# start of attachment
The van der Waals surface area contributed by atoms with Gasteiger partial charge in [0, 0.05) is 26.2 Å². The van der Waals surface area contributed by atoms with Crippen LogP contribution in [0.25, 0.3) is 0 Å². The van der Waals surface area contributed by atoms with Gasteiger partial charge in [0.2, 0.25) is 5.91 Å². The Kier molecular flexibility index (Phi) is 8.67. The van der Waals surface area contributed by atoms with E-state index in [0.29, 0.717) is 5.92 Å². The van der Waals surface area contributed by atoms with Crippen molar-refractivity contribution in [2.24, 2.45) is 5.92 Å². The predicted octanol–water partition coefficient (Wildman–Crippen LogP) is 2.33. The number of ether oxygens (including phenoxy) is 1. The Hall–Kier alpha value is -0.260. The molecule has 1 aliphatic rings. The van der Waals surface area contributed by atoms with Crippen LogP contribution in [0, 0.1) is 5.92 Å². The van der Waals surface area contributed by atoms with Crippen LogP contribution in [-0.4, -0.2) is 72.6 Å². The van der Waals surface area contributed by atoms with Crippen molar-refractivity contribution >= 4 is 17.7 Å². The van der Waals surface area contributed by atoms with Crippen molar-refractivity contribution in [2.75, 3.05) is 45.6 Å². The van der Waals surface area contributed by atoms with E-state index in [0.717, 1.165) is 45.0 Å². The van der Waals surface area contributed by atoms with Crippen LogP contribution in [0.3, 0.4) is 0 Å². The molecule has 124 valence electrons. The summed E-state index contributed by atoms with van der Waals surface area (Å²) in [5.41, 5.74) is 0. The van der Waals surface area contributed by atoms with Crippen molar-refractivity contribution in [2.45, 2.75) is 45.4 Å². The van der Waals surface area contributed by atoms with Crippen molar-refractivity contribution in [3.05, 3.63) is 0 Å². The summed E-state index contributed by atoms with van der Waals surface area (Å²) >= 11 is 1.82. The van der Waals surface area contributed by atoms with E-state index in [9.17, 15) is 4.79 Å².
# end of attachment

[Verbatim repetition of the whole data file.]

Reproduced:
The van der Waals surface area contributed by atoms with Gasteiger partial charge in [0, 0.05) is 26.2 Å². The van der Waals surface area contributed by atoms with Crippen LogP contribution in [0.25, 0.3) is 0 Å². The van der Waals surface area contributed by atoms with Gasteiger partial charge in [0.2, 0.25) is 5.91 Å². The Kier molecular flexibility index (Phi) is 8.67. The van der Waals surface area contributed by atoms with E-state index in [0.29, 0.717) is 5.92 Å². The van der Waals surface area contributed by atoms with Crippen molar-refractivity contribution in [2.24, 2.45) is 5.92 Å². The predicted octanol–water partition coefficient (Wildman–Crippen LogP) is 2.33. The number of ether oxygens (including phenoxy) is 1. The Hall–Kier alpha value is -0.260. The molecule has 1 aliphatic rings. The van der Waals surface area contributed by atoms with Crippen LogP contribution in [0, 0.1) is 5.92 Å². The van der Waals surface area contributed by atoms with Crippen LogP contribution in [-0.4, -0.2) is 72.6 Å². The van der Waals surface area contributed by atoms with Crippen molar-refractivity contribution >= 4 is 17.7 Å². The van der Waals surface area contributed by atoms with Crippen molar-refractivity contribution in [2.75, 3.05) is 45.6 Å². The van der Waals surface area contributed by atoms with E-state index in [0.717, 1.165) is 45.0 Å². The van der Waals surface area contributed by atoms with Crippen LogP contribution in [0.3, 0.4) is 0 Å². The molecule has 124 valence electrons. The summed E-state index contributed by atoms with van der Waals surface area (Å²) in [5.41, 5.74) is 0. The van der Waals surface area contributed by atoms with Crippen molar-refractivity contribution in [2.45, 2.75) is 45.4 Å². The van der Waals surface area contributed by atoms with Crippen molar-refractivity contribution in [3.05, 3.63) is 0 Å². The summed E-state index contributed by atoms with van der Waals surface area (Å²) >= 11 is 1.82. The van der Waals surface area contributed by atoms with E-state index in [9.17, 15) is 4.79 Å².